Terry Francona cementing his legacy as a Hall of Fame manager

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As a Phillies fan, I vividly remember Terry Francona’s first four years as a manager. He spent them in Philadelphia with a woefully incompetent Phillies team which played in front of an increasingly impatient fan base. He was fired after the 2000 season with the team having gone an aggregate 285-363 (.440) under his watch. That included a 68-94 performance in 1997 and a 65-97 finish in 2000. Oftentimes, a performance that bad prevents a manager from ever getting another shot.

Francona, who enjoyed a 10-year career in the majors from 1981-90 and is the son of former major leaguer Tito Francona, has baseball in his blood. He spent the 2001 season as a special assistant to the GM with the Indians, then moved on to serve as bench coach for the Rangers in 2002 and the Athletics in ’03. The Red Sox hired him as manager in 2004 and the rest, as they say, is history.

In eight seasons under Francona’s leadership from 2004-11, the Red Sox went 744-552 (.574), winning the World Series in 2004 and in ’07. They had six seasons of 90-plus wins. The Red Sox, though, finished in third place in back-to-back seasons in 2010-11 which included a monumental September collapse in ’11, so the Red Sox declined to pick up his option for the next season.

The Indians hired Francona after the 2012 season. The improvement was felt immediately. Having finished 68-94 in 2012, the Indians improved by 24 games, posting a 92-70, second-place record in ’13. They would lose the AL Wild Card game to the Rays in a 4-0 shutout. The Tribe scuffed in the two ensuing seasons, but returned with a vengeance this season.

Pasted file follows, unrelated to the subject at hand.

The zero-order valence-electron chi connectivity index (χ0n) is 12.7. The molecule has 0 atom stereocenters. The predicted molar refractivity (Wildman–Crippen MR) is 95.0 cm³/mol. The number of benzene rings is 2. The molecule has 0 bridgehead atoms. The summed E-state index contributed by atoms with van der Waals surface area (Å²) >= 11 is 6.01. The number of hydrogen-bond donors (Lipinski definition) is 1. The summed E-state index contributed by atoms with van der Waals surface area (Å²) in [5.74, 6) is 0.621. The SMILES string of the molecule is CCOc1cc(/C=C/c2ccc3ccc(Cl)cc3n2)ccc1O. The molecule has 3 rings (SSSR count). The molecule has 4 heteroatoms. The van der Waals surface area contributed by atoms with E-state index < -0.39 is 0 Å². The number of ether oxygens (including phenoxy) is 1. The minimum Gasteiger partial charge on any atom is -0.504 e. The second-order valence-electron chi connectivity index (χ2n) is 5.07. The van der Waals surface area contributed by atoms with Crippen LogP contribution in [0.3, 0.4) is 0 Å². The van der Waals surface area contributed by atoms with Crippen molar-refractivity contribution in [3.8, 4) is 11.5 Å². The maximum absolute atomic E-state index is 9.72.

A lot of the Indians’ success this season can be credited to good scouting, as the club discovered Jose Ramirez and Danny Salazar. They had the eye for Francisco Lindor, Jason Kipnis, and Tyler Naquin in the draft. The front office plucked Trevor Bauer, Carlos Carrasco, Bryan Shaw, and Andrew Miller in trades. That’s a pretty good recipe for success.

But the Indians played the season without All-Star outfielder Michael Brantley and catcher Yan Gomes underperformed before missing a significant amount of time with an injury of his own. With the Indians clawing for entry into the postseason, starters Salazar and Carrasco went down with injuries. The rotation was led by 2014 AL Cy Young Award winner Corey Kluber, but the rest was patchwork. Bauer finished the regular season with a 4.26 ERA and Josh Tomlin compiled a 4.40 ERA. Mike Clevenger and Cody Anderson combined for 19 starts but the results weren’t good. It would have been easy for the Indians to fold at any point, but they never did. That’s a testament to Francona’s ability to manage the personalities in his clubhouse.

All of this is without pointing out that Francona is among the most open-minded managers in the game. Most managers run their teams according to baseball orthodoxy: tried and true methods that might have been good a decade or two ago but no longer apply in today’s game. Part of baseball orthodoxy is ridigly-defined bullpen roles. As we’ve pointed out here quite frequently, Francona has been anything but orthodox. He brought in All-Star reliever Miller into the fifth inning of ALDS Game 1 against the Red Sox and kept him in the game until he got two outs in the seventh. That would prove to be a theme. In Game 5 of the ALCS against the Blue Jays, which sent the Indians to the World Series, Miller got eight outs between the sixth and eighth innings.

Although the in-game rewards are evident, it can be quite risky for a manager to break the mold. If it backfires, he looks like an idiot in front of millions of people and gets second-guessed in the media for days. Players and the front office could lose trust in him. It could hurt his future job prospects. That’s why Joe Maddon — and Francona — have stood out so much in recent years.